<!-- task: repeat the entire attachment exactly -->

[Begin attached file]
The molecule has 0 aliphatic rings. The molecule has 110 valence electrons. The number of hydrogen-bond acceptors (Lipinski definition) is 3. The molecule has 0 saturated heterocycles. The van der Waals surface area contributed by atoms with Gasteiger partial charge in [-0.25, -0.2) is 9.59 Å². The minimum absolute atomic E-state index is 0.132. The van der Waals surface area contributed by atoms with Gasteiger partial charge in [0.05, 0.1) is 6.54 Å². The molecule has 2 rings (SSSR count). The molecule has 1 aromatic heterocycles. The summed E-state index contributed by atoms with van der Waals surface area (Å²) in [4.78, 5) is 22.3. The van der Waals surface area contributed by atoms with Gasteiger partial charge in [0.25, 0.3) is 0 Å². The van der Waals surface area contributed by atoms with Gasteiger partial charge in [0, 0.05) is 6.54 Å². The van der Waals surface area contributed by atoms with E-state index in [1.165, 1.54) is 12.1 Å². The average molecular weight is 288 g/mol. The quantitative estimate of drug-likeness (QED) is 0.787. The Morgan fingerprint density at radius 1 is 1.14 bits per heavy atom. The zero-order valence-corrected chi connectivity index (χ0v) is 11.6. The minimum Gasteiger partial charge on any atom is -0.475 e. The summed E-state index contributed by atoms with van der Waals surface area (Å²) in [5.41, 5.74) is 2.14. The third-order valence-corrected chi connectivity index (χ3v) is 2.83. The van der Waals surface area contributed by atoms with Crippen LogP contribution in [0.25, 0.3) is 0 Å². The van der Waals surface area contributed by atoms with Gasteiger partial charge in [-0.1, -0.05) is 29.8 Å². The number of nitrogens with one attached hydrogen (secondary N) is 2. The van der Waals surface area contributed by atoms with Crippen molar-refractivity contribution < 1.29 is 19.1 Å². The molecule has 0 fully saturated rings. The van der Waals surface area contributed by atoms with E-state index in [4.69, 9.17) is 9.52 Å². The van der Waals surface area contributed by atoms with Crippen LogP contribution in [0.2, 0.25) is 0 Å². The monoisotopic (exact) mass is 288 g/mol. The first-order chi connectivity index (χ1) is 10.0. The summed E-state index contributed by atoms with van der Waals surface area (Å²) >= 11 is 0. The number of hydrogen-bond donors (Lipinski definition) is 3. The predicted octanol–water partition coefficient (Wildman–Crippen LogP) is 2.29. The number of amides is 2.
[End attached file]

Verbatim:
The molecule has 0 aliphatic rings. The molecule has 110 valence electrons. The number of hydrogen-bond acceptors (Lipinski definition) is 3. The molecule has 0 saturated heterocycles. The van der Waals surface area contributed by atoms with Gasteiger partial charge in [-0.25, -0.2) is 9.59 Å². The minimum absolute atomic E-state index is 0.132. The van der Waals surface area contributed by atoms with Gasteiger partial charge in [0.05, 0.1) is 6.54 Å². The molecule has 2 rings (SSSR count). The molecule has 1 aromatic heterocycles. The summed E-state index contributed by atoms with van der Waals surface area (Å²) in [4.78, 5) is 22.3. The van der Waals surface area contributed by atoms with Gasteiger partial charge in [0.25, 0.3) is 0 Å². The van der Waals surface area contributed by atoms with Gasteiger partial charge in [0, 0.05) is 6.54 Å². The van der Waals surface area contributed by atoms with E-state index in [1.165, 1.54) is 12.1 Å². The average molecular weight is 288 g/mol. The quantitative estimate of drug-likeness (QED) is 0.787. The Morgan fingerprint density at radius 1 is 1.14 bits per heavy atom. The zero-order valence-corrected chi connectivity index (χ0v) is 11.6. The minimum Gasteiger partial charge on any atom is -0.475 e. The summed E-state index contributed by atoms with van der Waals surface area (Å²) in [5.41, 5.74) is 2.14. The third-order valence-corrected chi connectivity index (χ3v) is 2.83. The van der Waals surface area contributed by atoms with Crippen LogP contribution in [0.25, 0.3) is 0 Å². The van der Waals surface area contributed by atoms with Gasteiger partial charge in [-0.1, -0.05) is 29.8 Å². The number of nitrogens with one attached hydrogen (secondary N) is 2. The van der Waals surface area contributed by atoms with Crippen molar-refractivity contribution < 1.29 is 19.1 Å². The molecule has 0 fully saturated rings. The van der Waals surface area contributed by atoms with E-state index in [4.69, 9.17) is 9.52 Å². The van der Waals surface area contributed by atoms with Crippen LogP contribution in [0.2, 0.25) is 0 Å². The monoisotopic (exact) mass is 288 g/mol. The first-order chi connectivity index (χ1) is 10.0. The summed E-state index contributed by atoms with van der Waals surface area (Å²) >= 11 is 0. The number of hydrogen-bond donors (Lipinski definition) is 3. The predicted octanol–water partition coefficient (Wildman–Crippen LogP) is 2.29. The number of amides is 2.